Hedrick Rocks, pt. 2 – War and Health Care

In the first chapter of this series on Bill Hedrick, the exciting Democratic candidate for the 44th Congressional District (San Clemente to Riverside & Corona), we learned about his district and his near victory over 18-year incumbent Ken Calvert in 2008;  we learned a little bit about the “manifold failings” of Calvert, by all measures one of the most corrupt and ineffective House members;   we briefly met his Republican primary opponent Chris Riggs;  and we began our interview with Bill, chatting about his two sons who have served so bravely in Iraq, one of whom nearly died from heat stroke a couple of years ago and is now back stateside serving in the National Guard.

That chapter became so long that I decided to continue it in two more chapters;  in this one, Bill and I discuss the wars in Iraq and Afghanistan, and the ongoing struggle to provide healthcare for all Americans.

Bill Hedrick, the Orange Juice Interview, part two

The Bush/Obama Wars

OJ:  So, I saw in a press release recently that you’re breaking with the Obama administration and a lot of your own party in calling for a withdrawal from Afghanistan?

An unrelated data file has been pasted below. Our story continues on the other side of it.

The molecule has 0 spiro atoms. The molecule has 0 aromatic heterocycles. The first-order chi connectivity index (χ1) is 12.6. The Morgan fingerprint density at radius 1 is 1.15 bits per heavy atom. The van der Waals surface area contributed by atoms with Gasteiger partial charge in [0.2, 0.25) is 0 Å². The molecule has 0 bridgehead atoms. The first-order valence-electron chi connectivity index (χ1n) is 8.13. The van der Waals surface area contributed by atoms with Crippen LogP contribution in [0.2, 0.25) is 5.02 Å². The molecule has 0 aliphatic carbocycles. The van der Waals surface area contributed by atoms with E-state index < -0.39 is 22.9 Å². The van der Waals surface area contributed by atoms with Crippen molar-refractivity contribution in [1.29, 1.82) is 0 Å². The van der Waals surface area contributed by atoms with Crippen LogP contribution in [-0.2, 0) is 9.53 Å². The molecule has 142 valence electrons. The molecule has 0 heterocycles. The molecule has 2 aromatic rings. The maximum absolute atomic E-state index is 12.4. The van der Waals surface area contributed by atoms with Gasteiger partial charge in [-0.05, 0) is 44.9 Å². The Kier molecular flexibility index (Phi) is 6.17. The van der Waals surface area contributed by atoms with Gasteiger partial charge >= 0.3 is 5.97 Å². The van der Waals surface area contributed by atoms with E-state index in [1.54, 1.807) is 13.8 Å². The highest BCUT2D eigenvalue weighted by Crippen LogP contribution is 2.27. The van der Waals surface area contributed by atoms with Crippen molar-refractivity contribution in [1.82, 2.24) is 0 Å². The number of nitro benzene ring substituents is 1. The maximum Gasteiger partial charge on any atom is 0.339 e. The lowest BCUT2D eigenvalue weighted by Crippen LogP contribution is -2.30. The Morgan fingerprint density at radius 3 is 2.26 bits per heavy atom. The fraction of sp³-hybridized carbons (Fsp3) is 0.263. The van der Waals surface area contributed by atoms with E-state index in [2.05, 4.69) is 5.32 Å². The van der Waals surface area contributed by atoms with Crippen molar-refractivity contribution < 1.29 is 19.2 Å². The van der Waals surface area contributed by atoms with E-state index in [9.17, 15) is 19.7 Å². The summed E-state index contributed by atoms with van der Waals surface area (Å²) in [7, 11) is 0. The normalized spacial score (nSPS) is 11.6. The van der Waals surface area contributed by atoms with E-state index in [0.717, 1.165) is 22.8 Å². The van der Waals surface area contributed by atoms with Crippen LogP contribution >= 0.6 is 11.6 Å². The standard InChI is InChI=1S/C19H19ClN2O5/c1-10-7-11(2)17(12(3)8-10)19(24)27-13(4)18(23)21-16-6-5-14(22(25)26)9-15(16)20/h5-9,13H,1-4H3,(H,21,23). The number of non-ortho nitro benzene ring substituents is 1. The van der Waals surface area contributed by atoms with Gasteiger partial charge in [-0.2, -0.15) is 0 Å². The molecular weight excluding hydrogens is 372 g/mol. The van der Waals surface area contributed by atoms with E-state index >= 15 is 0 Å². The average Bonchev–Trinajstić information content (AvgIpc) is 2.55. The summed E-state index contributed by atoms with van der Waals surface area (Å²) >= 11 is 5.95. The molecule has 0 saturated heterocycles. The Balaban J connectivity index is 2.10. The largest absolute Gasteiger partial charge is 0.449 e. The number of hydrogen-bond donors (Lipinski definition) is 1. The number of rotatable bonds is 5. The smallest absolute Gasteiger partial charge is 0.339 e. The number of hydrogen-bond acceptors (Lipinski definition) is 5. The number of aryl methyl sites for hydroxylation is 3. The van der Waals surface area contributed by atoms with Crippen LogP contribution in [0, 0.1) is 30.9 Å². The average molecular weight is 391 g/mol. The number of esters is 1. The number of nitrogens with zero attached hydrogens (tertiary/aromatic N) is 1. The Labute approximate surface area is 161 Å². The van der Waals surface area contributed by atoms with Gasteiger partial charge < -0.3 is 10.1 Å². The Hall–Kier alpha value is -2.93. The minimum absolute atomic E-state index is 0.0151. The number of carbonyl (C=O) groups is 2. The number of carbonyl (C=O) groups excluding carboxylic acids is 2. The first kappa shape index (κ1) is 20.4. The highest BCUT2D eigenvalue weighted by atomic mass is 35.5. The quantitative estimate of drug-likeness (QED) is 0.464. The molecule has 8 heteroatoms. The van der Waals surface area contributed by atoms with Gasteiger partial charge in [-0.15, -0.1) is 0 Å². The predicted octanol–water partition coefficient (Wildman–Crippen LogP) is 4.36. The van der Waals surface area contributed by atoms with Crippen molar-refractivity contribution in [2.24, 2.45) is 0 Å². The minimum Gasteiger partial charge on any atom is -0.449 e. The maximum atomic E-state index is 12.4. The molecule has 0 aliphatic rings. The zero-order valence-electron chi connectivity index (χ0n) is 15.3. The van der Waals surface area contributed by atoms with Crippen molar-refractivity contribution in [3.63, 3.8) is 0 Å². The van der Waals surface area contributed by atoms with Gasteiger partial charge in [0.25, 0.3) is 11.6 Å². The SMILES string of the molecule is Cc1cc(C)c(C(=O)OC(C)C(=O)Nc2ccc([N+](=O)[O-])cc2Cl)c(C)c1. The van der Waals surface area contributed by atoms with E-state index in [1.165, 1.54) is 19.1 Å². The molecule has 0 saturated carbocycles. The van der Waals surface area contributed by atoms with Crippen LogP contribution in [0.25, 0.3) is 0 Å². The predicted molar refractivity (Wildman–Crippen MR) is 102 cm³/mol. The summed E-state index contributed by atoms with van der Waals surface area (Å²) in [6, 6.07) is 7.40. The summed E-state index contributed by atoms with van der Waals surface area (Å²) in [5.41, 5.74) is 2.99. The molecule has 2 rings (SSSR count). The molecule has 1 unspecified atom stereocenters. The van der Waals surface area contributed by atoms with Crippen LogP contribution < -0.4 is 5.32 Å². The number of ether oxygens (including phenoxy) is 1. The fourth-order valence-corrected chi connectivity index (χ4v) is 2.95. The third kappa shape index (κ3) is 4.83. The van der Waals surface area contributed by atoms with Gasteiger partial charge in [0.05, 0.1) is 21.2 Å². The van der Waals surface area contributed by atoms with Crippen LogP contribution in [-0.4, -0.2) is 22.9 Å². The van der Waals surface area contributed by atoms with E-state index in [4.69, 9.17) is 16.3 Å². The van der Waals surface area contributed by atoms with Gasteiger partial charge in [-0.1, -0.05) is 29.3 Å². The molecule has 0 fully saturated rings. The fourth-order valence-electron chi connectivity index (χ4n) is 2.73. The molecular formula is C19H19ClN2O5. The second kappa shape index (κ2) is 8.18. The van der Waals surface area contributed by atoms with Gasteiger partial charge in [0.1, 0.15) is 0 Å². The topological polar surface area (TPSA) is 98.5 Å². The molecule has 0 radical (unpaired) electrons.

Hedrick:  Right.

OJ:  So, would you explain how that would make America safer?

Hedrick:  Well, I think that this expenditure that the President is proposing is not going to make us safer, I think that there are other ways to do this.

Expense is one problem.  This is one million dollars, per soldier, per year. So we’re talking now, with a combined total of nearly 100,000 US troops, of 100 billion dollar a year commitment to Afghanistan, just for the deployment.

100 billion dollars would buy an enormous amount of infrastructure improvements in the United States, and/or health care, and security improvements here.  I think that the best way to secure the United States is securing our ports, better intelligence – that’s the way plots have been interrupted.

And, you know, the other thing is just from a practical standpoint, with a guerrilla war in Afghanistan, the military itself has said that essentially you need, for a country that size with that population, 550 to 600 thousand troops to pacify the country.

OJ:   We’d need a draft to get that.

Hedrick:  You would need a draft to get that, and there’s no way the American people would tolerate a draft for this kind of intervention.  And so what we’ve got is a system where the same families are impacted over and over again with repeat deployments, we’ve got… You know, an interesting thing on that million dollar price tag – Soldiers aren’t paid a million dollars, soldiers are paid 15 or 20 thousand a year.  There is a tremendous war profit being made off of this operation by a host of corporations, in addition to incredible corruption on the part of the Afghan government.

OJ:  Yeah I understand Blackwater (or Xe, now) is more active out there than ever.

Hedrick:  I don’t think their business has slowed since they became Xe.

OJ:   Hasn’t slowed since Obama took over.

Hedrick:  And frankly, I disagree with the Administration, I’d rather see the money invested here, and I’d rather see help delivered through selected non-governmental organizations in Afghanistan and Pakistan.